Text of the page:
Mainstream, VOL LIV No 36, New Delhi, August 27, 2016
Prohibition and the Fallacy of State-imposed Values
Sunday 28 August 2016
by Garima Mani Tripathi
When the Nitish Kumar Government in Bihar promulgated the Bihar Excise (Amend-ment) Act (2016) early this year, it was hailed as a milestone step towards prohibition in the poor State. However, the recent amendments take prohibition to an extreme end and make liquor consumption and storage a far more criminal and draconian act. For instance, all adults of a family would be held responsible for the consumption and possession of liquor at home by any member of the family! The assumption that all adults must be in the know, and must be held responsible until proven otherwise is simply atrocious. Further, all sections of the Act are non-bailable leaving it solely to courts to decide individual cases. The punishable tenure is as harsh as given in serious offences like rape etc. Prohibition in Bihar, thus, has become a victim of moralistic authori-tarianism and state-imposed value system.
The amendments also expose two funda-mental contradictions in the prohibition policy. First, the Nitish Government has overturned its previous notion of rationality. The pre-2016 liquor sale and distribution policy was targeted at ‘revenue generation’ assuming only people who could afford and seek access to liquor. That there would be social and criminal consequences was irrelevant. As expected, the government earned huge revenues but it came with concurrent proliferation in social crimes. The state-sponsored proliferation of liquor shops was violative of the common man’s aspirations for a healthy society, adequately enshrined in the Directive Principles of State Policy, where the state is supposed to encourage prohibition so that the health of its citizenry is not diluted. Now, the very activities related to liquor consumption have become a criminal offence, thus redefining rationality for a social cause. Second, a select category of privileged individuals like defence personnel and those in the five-star set-up would be allowed to consume liquor. How and why should the state provide for contradictory treatment of its different class of citizens for the same social behaviour? This contradiction wherein one set of people becomes a criminal class against the privileged few is difficult to understand and perhaps may not stand the scrutiny of Articles 14 and 21 of the Indian Constitution.
The amendments also put to debate certain considerations at stake. First, the relationship between society and state has become quite volatile in the Indian context and often not based on a similar pattern of democratic arrangement of governing mechanisms. The society is not as autonomous as it should be in a democracy. Instead, its regulating patterns are being decided by the State entering even within the ethical domains like the issue of righteous-ness. The State, at will, decides if liquor consu-mption is right or the same is a culpable offence. Second, the state-society conflict also reflects on the individual’s freedom to indulge in ‘rational choice’. While there are issues adversely impacting the societal arrangements, many individuals consume liquor within accepted norms (that too debatable) without infringing upon the rights of others towards a dignified life. To treat such individuals as serious criminals makes a complete mockery of the criminal justice system. Third, there is also a possibility of prohibition laws being misused by the police state. The very absence of bail and other stringent provisions means that hapless individuals would be at the mercy of abusers of the state machinery. While placing prohibition as one of the ‘desirable’ goals in the Directive Principles of State Policy, the Constitution does not envisage a situation where the attempts for prohibition would go against the very grain of personal liberty and indeed jeopardise it through a criminal colouring of prohibition! Fourth, the amendments also reflect that politics of persuasion and tolerance is on decline in India where the state machinery abrogates to itself the right to speak for society and portray the same as general will.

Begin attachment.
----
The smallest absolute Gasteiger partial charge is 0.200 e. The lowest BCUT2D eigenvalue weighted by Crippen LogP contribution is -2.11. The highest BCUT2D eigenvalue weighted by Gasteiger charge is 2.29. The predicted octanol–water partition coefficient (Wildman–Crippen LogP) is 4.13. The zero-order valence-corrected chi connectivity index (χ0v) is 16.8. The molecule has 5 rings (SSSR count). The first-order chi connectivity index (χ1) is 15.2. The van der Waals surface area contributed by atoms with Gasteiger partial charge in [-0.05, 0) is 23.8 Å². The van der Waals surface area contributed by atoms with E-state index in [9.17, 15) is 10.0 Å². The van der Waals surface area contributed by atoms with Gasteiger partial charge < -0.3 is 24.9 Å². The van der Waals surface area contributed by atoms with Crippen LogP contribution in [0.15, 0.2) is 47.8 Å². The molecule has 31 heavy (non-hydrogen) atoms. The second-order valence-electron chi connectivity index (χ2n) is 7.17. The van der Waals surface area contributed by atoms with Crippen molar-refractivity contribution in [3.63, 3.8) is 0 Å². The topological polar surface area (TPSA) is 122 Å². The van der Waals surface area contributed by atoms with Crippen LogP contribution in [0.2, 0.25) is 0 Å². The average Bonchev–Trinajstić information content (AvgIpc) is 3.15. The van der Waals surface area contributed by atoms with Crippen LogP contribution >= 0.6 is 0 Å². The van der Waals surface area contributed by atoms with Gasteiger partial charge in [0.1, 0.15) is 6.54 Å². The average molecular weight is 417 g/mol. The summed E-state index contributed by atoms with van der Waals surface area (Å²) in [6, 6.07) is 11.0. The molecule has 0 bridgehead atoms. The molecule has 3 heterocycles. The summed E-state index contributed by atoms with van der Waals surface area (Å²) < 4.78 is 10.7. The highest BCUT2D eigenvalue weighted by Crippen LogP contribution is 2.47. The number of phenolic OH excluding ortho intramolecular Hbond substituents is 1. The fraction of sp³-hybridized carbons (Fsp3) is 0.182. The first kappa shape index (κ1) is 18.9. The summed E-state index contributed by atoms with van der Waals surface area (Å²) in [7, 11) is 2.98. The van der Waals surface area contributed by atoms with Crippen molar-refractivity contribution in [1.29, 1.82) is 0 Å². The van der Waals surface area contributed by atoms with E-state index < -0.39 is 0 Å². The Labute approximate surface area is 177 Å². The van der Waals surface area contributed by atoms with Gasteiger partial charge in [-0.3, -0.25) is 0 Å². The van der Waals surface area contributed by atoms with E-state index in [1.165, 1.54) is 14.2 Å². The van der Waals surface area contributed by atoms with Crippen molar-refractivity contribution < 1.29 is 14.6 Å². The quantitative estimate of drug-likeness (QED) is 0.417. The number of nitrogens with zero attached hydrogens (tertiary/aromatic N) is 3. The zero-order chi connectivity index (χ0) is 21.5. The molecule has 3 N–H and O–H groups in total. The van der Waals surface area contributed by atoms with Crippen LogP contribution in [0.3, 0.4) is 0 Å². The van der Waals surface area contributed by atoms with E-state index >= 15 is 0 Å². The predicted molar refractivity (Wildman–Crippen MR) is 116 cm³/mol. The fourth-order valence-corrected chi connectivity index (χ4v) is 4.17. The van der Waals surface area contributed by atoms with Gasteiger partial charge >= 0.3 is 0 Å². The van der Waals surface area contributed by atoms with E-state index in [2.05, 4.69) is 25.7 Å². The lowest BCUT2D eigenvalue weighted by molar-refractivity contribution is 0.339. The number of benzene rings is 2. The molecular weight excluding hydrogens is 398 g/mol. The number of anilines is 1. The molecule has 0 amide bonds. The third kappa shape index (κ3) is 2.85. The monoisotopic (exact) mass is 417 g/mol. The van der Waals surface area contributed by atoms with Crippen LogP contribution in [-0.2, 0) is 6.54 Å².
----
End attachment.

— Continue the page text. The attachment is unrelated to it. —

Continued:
The prohibition policy of the Nitish Govern-ment through the methodology of retributive justice rather than reformative justice is unfortunate and only shows wrong diagnosis of the problem. The government could have given a serious thought to this pre-supposition that any action has three dimensions: intention; performance; and consequences of the action for an ethical-rational foundation. The intention is certainly good. However, the performance and the consequences part have not been well-thought off! The government has imposed too much of criminality, given too much powers to the police and the very agenda of prohibition seems to be defeated! It is debatable if the new prohibition policy will gain wider acceptance and win the hearts for Nitish Kumar.
Consumption of liquor is a social issue that can best be tackled through a social and ideological movement. The history of prohi-bition reveals that state-enforced ban has not always worked. It failed in the US much before Gandhi started preaching it. Many States in India experimented it with variable experiences and some like Haryana gave it up completely. Rather than making a criminal case out of liquor consumption, the Nitish Kumar Government would do well to protect, preserve and promote social engineering through a political, persuasive and progressive agenda against the evil effects of liquor.
Dr Garima Mani Tripathi is an Assistant Professor of Philosophy, Mata Sundri College for Women, University of Delhi.